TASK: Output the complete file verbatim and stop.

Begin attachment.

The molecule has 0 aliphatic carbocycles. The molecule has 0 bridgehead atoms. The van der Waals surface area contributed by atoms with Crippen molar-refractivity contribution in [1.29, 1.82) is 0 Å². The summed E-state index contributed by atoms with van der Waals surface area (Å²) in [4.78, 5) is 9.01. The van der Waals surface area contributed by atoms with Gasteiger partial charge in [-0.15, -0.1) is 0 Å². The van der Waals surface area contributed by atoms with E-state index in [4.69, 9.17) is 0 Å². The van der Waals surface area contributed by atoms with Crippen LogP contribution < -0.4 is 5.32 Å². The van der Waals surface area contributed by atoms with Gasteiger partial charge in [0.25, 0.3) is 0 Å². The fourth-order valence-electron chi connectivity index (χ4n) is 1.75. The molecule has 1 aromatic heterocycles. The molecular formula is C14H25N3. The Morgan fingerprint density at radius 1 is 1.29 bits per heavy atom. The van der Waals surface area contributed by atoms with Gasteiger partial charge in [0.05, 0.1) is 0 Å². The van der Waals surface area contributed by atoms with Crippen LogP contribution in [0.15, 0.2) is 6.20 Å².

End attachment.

The molecule has 0 aliphatic carbocycles. The molecule has 0 bridgehead atoms. The van der Waals surface area contributed by atoms with Crippen molar-refractivity contribution in [1.29, 1.82) is 0 Å². The summed E-state index contributed by atoms with van der Waals surface area (Å²) in [4.78, 5) is 9.01. The van der Waals surface area contributed by atoms with Gasteiger partial charge in [-0.15, -0.1) is 0 Å². The van der Waals surface area contributed by atoms with E-state index in [4.69, 9.17) is 0 Å². The van der Waals surface area contributed by atoms with Crippen LogP contribution < -0.4 is 5.32 Å². The van der Waals surface area contributed by atoms with Gasteiger partial charge in [0.25, 0.3) is 0 Å². The fourth-order valence-electron chi connectivity index (χ4n) is 1.75. The molecule has 1 aromatic heterocycles. The molecular formula is C14H25N3. The Morgan fingerprint density at radius 1 is 1.29 bits per heavy atom. The van der Waals surface area contributed by atoms with Gasteiger partial charge in [0.05, 0.1) is 0 Å². The van der Waals surface area contributed by atoms with Crippen LogP contribution in [0.15, 0.2) is 6.20 Å².